When Jane Goodall went to work for paleoanthropologist Louis Leakey in Tanzania in 1957, her only academic background was secretarial school. But she had spent her childhood developing extraordinary patience and observational skills, especially when it came to the animal world. Leakey recognized her talents and set her to work documenting the behavior of chimpanzees at the Gombe Stream National Park. He also paid for her to obtain a doctorate in Ethology at Cambridge University.
Goodall approached her work with no preconceived notions, and ended up turning the field of primate biology on its head. By sitting quietly in their territory for long periods at predictable times, she managed to gain acceptance into a Gombe chimpanzee troop. At the risk of having her work pooh-poohed as tainted by anthropomorphism, she gave her furry comrades names instead of numbers, and soon discerned in them strong parallels to human behavior patterns and social relationships.
Up until her research, if you asked a scientist what the differences were between humans and other animals, the capacity for intentional toolmaking would always be one of the human-only abilities cited. Then one day, Goodall spied a chimpanzee stripping leaves off a twig and dipping it into a termite mound like a fondue fork. Her photographer husband, Hugo van Lawick, captured the behavior on film, and National Geographic shared it with the world. We have had to think a little differently about primates ever since.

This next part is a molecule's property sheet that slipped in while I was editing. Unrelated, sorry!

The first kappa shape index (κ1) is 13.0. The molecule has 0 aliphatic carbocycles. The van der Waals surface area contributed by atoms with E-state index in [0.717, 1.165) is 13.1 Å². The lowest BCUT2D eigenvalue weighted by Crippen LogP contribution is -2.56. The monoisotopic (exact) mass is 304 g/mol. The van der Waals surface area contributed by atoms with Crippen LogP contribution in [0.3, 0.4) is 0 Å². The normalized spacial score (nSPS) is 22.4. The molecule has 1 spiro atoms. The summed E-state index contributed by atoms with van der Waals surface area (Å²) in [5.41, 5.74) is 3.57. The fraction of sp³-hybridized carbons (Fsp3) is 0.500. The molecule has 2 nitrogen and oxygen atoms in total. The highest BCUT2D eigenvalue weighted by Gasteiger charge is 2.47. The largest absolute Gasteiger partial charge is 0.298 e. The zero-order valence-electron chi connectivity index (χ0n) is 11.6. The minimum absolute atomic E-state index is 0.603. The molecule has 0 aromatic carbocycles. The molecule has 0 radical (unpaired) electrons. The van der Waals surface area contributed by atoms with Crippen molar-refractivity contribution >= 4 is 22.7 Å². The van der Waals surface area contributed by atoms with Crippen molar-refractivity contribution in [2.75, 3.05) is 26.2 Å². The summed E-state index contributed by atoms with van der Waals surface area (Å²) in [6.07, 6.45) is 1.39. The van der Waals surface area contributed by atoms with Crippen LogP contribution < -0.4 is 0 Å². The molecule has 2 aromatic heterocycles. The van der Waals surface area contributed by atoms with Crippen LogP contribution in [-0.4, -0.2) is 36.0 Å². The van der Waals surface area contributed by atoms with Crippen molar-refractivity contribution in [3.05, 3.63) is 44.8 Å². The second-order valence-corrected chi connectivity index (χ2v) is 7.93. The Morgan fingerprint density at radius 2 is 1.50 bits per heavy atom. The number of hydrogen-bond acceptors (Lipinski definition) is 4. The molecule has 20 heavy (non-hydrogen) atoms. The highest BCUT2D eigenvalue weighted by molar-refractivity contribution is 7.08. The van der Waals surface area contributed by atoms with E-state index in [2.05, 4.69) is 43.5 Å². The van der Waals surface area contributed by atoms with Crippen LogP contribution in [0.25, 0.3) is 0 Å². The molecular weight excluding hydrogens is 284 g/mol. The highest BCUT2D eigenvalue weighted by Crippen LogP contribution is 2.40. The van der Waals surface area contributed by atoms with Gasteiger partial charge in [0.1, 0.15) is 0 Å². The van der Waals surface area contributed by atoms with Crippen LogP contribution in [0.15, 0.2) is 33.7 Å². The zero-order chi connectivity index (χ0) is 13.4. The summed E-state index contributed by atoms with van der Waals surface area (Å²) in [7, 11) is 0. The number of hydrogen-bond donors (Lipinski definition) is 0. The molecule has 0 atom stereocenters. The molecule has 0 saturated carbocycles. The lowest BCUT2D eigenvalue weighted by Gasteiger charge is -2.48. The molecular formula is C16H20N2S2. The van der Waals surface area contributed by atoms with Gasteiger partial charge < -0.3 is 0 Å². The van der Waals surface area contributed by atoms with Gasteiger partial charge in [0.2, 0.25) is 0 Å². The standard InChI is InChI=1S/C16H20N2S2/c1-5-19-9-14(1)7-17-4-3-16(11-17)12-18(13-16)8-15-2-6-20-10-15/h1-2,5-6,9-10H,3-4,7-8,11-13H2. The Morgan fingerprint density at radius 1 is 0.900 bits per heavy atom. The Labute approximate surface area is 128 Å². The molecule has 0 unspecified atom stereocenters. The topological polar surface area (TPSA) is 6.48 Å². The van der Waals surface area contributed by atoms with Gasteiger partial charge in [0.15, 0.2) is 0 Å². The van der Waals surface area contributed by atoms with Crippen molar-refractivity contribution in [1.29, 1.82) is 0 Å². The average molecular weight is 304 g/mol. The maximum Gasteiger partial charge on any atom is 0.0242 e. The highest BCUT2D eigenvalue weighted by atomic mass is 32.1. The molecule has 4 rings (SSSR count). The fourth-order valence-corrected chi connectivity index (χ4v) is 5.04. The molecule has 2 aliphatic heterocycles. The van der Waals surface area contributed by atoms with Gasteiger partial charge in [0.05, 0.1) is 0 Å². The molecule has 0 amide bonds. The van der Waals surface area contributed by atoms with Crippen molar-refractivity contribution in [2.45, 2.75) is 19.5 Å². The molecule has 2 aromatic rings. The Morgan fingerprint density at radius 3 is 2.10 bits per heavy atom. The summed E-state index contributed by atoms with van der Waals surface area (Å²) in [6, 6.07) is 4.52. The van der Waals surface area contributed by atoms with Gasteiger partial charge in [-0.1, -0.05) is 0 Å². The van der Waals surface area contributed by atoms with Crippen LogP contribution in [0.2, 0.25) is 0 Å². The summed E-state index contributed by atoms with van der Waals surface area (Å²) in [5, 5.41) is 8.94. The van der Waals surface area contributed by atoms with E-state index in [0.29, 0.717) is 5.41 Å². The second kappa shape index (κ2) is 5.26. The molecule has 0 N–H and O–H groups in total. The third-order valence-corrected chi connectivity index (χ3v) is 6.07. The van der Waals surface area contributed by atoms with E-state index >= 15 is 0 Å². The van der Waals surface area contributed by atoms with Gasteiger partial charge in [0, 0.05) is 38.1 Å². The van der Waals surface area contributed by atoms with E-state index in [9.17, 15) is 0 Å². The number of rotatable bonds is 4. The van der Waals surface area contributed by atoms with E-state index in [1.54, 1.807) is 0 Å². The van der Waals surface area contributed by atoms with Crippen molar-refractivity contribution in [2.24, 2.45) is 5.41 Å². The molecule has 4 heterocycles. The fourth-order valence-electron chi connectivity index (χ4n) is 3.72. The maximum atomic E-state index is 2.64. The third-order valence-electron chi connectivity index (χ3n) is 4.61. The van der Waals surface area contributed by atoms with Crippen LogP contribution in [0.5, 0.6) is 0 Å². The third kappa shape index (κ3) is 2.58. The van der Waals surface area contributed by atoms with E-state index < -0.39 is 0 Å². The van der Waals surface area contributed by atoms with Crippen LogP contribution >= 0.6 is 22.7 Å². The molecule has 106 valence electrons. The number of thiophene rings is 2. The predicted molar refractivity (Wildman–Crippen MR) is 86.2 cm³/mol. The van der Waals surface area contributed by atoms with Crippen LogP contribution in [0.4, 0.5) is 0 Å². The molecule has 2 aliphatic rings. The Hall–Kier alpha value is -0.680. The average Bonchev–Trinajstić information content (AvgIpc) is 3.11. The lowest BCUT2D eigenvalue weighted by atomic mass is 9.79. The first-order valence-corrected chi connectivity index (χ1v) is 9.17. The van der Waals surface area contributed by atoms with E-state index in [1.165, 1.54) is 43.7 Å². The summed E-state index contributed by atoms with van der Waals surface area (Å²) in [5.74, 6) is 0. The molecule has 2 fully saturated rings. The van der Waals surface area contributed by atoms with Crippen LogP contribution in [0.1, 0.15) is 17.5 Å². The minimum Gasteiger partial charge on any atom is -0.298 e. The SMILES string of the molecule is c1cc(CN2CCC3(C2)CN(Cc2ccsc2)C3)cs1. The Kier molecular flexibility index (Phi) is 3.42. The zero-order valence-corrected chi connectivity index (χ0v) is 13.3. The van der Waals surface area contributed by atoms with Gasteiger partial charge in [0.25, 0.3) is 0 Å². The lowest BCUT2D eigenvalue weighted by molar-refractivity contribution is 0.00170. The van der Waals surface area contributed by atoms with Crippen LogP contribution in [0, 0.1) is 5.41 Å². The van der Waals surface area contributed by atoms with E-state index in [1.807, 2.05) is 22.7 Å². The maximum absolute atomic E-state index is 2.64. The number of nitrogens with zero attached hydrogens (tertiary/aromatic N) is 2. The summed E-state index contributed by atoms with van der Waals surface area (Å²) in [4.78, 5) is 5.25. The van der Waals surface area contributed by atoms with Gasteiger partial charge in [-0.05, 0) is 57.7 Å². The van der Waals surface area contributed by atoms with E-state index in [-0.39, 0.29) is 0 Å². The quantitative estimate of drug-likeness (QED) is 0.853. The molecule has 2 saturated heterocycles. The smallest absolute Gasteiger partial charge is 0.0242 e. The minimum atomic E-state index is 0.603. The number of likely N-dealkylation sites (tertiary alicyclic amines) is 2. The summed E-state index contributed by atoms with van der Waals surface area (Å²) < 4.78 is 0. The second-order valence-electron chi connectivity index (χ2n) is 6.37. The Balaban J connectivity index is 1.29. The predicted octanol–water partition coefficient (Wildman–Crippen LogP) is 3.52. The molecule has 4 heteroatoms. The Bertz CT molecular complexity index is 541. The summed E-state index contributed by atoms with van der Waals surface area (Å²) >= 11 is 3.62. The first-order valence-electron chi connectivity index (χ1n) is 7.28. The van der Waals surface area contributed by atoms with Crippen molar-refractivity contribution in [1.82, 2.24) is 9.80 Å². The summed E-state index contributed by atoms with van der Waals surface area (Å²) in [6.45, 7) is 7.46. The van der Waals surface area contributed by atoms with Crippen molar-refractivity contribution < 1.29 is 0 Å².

At age 83, Dr. Jane Goodall still travels the world, giving lectures and speeches, advocating and fundraising for wildlife conservation, habitat protection and animal welfare in general – not to mention the creation of sustainable jobs for rural people in Sub-Saharan Africa, so that they won’t need to poach or trap endangered “bushmeat” species just to get by. In addition to the Jane Goodall Institute, she founded an organization called Roots & Shoots that provides volunteerism opportunities for idealistic young people.
Now, 60 years into Goodall’s career, a new documentary film has been made by acclaimed director Brett Morgen (Kurt Cobain: Montage of Heck, The Kid Stays in the Picture), incorporating excerpts from more than 100 hours of footage newly unearthed from the National Geographic’s vaults. Minimalist icon Philip Glass composed the score.
If you missed the initial run of Jane, you’ll get another chance this week: The Rosendale Theatre will be screening it at 7:15 p.m. from Friday through Monday, January 19 to 22, and again on Thursday, January 25, plus matinées at 2 p.m. on Sunday, January 21 and at 1 p.m. on Wednesday, January 24. The documentary will also be screening at TSL in Hudson on Saturday, January 20 at 6:45 p.m. and Sunday, January 21 at 5:45 p.m. Jane will be shown as well at Upstate Films in Woodstock on Saturday and Sunday, January 20 and 21, at 5:15 p.m. Upstate Films Woodstock is located at 132 Tinker Street. For more information, visit http://upstatefilms.org.. TSL is located at 434 Columbia Street in Hudson. For more information, visit http://timeandspace.org. The Rosendale Theatre is located at 408 Main Street (Route 213) in Rosendale. For more info, call (845) 658-8989 or visit www.rosendaletheatre.org.
Take the kids, and check out the study guide at http://on.natgeo.com/2rd8LxI for discussion prompts.